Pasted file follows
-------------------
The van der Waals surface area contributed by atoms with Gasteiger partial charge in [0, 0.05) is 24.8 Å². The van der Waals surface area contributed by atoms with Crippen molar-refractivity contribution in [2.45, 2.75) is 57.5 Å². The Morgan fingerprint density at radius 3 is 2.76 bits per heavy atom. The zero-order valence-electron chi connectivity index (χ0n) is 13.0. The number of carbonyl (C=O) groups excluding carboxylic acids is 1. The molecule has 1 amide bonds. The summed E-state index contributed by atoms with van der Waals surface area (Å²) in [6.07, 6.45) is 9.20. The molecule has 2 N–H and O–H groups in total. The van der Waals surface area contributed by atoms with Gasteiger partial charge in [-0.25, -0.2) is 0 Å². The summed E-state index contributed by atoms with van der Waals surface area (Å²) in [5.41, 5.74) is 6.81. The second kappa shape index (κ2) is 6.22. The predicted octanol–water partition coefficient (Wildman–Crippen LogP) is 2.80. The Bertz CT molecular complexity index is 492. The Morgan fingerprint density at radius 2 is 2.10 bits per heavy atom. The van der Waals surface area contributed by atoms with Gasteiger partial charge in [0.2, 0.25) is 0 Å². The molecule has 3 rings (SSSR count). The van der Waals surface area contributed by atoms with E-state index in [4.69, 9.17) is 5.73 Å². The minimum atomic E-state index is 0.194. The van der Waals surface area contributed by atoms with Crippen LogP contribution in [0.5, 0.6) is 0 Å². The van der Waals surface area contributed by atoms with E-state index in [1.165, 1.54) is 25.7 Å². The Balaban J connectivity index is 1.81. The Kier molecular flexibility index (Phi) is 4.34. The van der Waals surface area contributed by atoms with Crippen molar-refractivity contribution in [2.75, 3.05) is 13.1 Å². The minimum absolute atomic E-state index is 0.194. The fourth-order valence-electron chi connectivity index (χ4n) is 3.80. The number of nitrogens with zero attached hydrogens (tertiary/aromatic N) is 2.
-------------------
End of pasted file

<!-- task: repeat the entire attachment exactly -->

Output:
The van der Waals surface area contributed by atoms with Gasteiger partial charge in [0, 0.05) is 24.8 Å². The van der Waals surface area contributed by atoms with Crippen molar-refractivity contribution in [2.45, 2.75) is 57.5 Å². The Morgan fingerprint density at radius 3 is 2.76 bits per heavy atom. The zero-order valence-electron chi connectivity index (χ0n) is 13.0. The number of carbonyl (C=O) groups excluding carboxylic acids is 1. The molecule has 1 amide bonds. The summed E-state index contributed by atoms with van der Waals surface area (Å²) in [6.07, 6.45) is 9.20. The molecule has 2 N–H and O–H groups in total. The van der Waals surface area contributed by atoms with Gasteiger partial charge in [-0.25, -0.2) is 0 Å². The summed E-state index contributed by atoms with van der Waals surface area (Å²) in [5.41, 5.74) is 6.81. The second kappa shape index (κ2) is 6.22. The predicted octanol–water partition coefficient (Wildman–Crippen LogP) is 2.80. The Bertz CT molecular complexity index is 492. The Morgan fingerprint density at radius 2 is 2.10 bits per heavy atom. The van der Waals surface area contributed by atoms with Gasteiger partial charge in [0.2, 0.25) is 0 Å². The molecule has 3 rings (SSSR count). The van der Waals surface area contributed by atoms with E-state index in [4.69, 9.17) is 5.73 Å². The minimum atomic E-state index is 0.194. The van der Waals surface area contributed by atoms with Crippen LogP contribution in [0.5, 0.6) is 0 Å². The van der Waals surface area contributed by atoms with E-state index in [1.165, 1.54) is 25.7 Å². The Balaban J connectivity index is 1.81. The Kier molecular flexibility index (Phi) is 4.34. The van der Waals surface area contributed by atoms with Crippen molar-refractivity contribution in [2.75, 3.05) is 13.1 Å². The minimum absolute atomic E-state index is 0.194. The fourth-order valence-electron chi connectivity index (χ4n) is 3.80. The number of nitrogens with zero attached hydrogens (tertiary/aromatic N) is 2.